Wednesday, February 27, 2013

Yes, they are women

The Monthly. March 2013.

This month's The Monthly (what a name for a magazine) has a sex-segregated cover. I think this is a bad thing. I object to the practice of sorting human beings into two groups according to gender, for no utterly compelling reason. I can't see how it furthers the cause of women's rights. I can think of more useful ways of sorting people; by the quality of character, by intelligence, by resilience, by needs, by abilities, by intentions, but not by genitalia or sex chromosomes. I've written about the pervasive practice of segregating people by gender, as can be found in Australia. You can find it here:

Wednesday, February 20, 2013

Lili's thought for the day

Does the Australian taxpayer own the ABC News 24 TV channel, or does Paul Howes own the ABC News 24 TV channel?

A very limited artistic vision

In the course of my daily life I walked down a street that has a community-based art gallery in it, and as I do I popped in for a quick look at the latest exhibition, knowing full-well that it's amateur art and not to expect too much. I saw something that I've never noticed before. I saw something that makes me worry. This is what I saw: a number of paintings on the theme of stereotypically attractive women swimming, with plenty of breasts filling out bikinis, some female nudes looking vulnerable and emotional with the stereotypical ideal female figure, a group of paintings on the theme of female models' faces on glam magazine covers, a couple on the theme of young children behaving badly, chucking tantrums, all very stereotypical, and one piece that was a clumsy bit of commentary  on plastic surgery, featuring the face of an old lady. Information about the artist, as if it should alter my opinion of the art, was offered. Can you guess what gender the artist was? 

I know I should not expect much from a community art exhibition. My concern isn't about the value of this stuff as art. My concern is that an artist so young should feel actually proud to put on display to the world such a limited, gender-defined artistic vision. Don't make the mistake of assuming that a feminist viewpoint explains the limitations of the themes in this body of work. I saw no fresh or revolutionary perspective. I did see a bunch of stereotypes and cliches. I can only assume that the younger generation of Australians feel a sense of pride in their gender-segregated lives and interests and viewpoints. I think it sucks big time.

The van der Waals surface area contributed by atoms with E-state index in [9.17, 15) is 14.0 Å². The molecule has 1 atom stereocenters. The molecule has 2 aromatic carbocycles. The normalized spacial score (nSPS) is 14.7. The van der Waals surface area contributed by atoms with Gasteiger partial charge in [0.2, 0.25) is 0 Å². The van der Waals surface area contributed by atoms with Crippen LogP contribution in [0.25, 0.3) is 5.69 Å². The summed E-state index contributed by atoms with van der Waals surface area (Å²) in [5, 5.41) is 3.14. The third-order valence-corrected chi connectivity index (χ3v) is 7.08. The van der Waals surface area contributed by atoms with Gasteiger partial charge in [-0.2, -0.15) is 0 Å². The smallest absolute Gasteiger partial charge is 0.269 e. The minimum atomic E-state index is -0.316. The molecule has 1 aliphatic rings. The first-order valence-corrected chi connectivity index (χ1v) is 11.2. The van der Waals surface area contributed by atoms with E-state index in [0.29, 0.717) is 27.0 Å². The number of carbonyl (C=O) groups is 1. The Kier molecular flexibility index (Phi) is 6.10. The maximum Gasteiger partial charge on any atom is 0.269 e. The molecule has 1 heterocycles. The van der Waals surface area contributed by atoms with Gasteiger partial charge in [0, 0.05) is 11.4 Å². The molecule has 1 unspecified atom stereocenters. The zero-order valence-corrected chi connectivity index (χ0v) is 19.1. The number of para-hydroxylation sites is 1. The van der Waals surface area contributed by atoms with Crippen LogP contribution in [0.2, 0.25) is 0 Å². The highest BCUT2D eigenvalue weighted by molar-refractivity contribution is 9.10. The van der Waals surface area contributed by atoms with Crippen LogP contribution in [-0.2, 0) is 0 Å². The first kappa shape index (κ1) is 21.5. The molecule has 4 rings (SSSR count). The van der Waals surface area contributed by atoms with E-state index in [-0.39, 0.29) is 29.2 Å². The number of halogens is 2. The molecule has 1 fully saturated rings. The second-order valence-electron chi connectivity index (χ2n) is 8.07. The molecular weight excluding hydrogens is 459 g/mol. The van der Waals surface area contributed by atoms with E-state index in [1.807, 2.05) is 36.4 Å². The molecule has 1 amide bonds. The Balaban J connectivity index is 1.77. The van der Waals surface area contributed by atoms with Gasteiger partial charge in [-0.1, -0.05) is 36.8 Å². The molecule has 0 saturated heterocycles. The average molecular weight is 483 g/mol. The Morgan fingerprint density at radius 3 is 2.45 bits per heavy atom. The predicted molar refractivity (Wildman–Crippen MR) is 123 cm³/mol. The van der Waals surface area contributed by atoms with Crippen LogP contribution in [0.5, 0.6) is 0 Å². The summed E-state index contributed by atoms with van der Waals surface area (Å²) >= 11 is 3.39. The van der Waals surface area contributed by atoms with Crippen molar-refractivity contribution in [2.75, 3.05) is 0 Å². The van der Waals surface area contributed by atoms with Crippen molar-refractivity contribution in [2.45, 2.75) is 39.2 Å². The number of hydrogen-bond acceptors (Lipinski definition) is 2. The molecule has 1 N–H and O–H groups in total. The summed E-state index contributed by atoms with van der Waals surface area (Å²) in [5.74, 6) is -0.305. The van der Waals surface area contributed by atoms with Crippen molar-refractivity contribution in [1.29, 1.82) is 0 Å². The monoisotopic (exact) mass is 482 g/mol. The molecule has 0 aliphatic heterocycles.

Friday, February 15, 2013

Stuff that I've been writing.....

"Tammet explains his abilities to recognize prime numbers and to factorize on page 147, but I believe that again Tammet fails to explain the calculation that would surely need to take place at some level to provide number visualizations that offer mathematical insights. I can find no explanation of how visualizing numbers as shapes helps in any way to separate numbers into meaningful parts. On page 148 Tammet asserts that prime numbers look smooth and round, but he doesn’t explain how his mind is able to first identify primes in order to synaesthetically impart these numbers with this spatial property. The process of forming personal and idiosyncratic mental connections between seemingly unrelated concepts that characterizes synaesthesia is often unknowable, even to the synaesthete, and synaesthesia researchers understand this, but in a special case such as Tammet’s in which there is a claim that synaesthesia is intimately linked with or gives rise to savant skills, there is little point in studying the case if the mechanism by which genuine insights are generated is unknowable. It is not enough to assert that the synaesthesia does it. Tammet needs to explain how synaesthesia does it, but I believe he has failed to do this. The onus is also upon Tammet to demonstrate how his supposed synaesthesia adds anything to the processes of arriving at mathematical insights above what any person could achieve using education and training in mathematics. I think he has also failed to do this."

Wednesday, February 13, 2013

More studies involving Daniel Tammet?

Daniel Tammet was studied by Charles Leclerc? Daniel Tammet was studied by Bruce Miller? I want to know more.

Lili's thought for the day

Does anyone believe that Julian Assange should trust the Australian Government to safeguard his human rights in light of what we know about the fate of Ben Zygier / Ben Alon / Prisoner X / Ben Allen?

Thursday, February 07, 2013

Wednesday, February 06, 2013

Lili's unsporting thought for the day

Australian sport is infected with corruption and cheating - care quotient; zero.

Lili's next thought for the day

Is Ashton Foley (also known as Michelle Marie Foley, Ashton Michelle Foley, Michelle Foley, Michelle Ritter, Michelle Gonzalez, Michelle Marie Gonzalez and Michelle Ariotti,) the Helen Demidenko (also known as Helen Fiona Darville, Helen Dale) of Australian business and government?

Lili's thought for the day

Is Ashton Foley the Helen Demidenko of our age?

Tuesday, February 05, 2013

Lili's thought for the day

I can't visit the beach without seeing some dingalings posing for a photo making a heart-shape with their arms. It's been years now since I've seen a cheap car decorated with frangipani flower stickers. One cliche dies, and another takes it's place.

Cliches and popular misconceptions that I've had quite enough of

Friday, February 01, 2013

Lili's tip for the day

Don't ever sc***-over a taxi driver, because if you do, before too long, half the city will know what you've done, and most likely they'll share the story with the other half.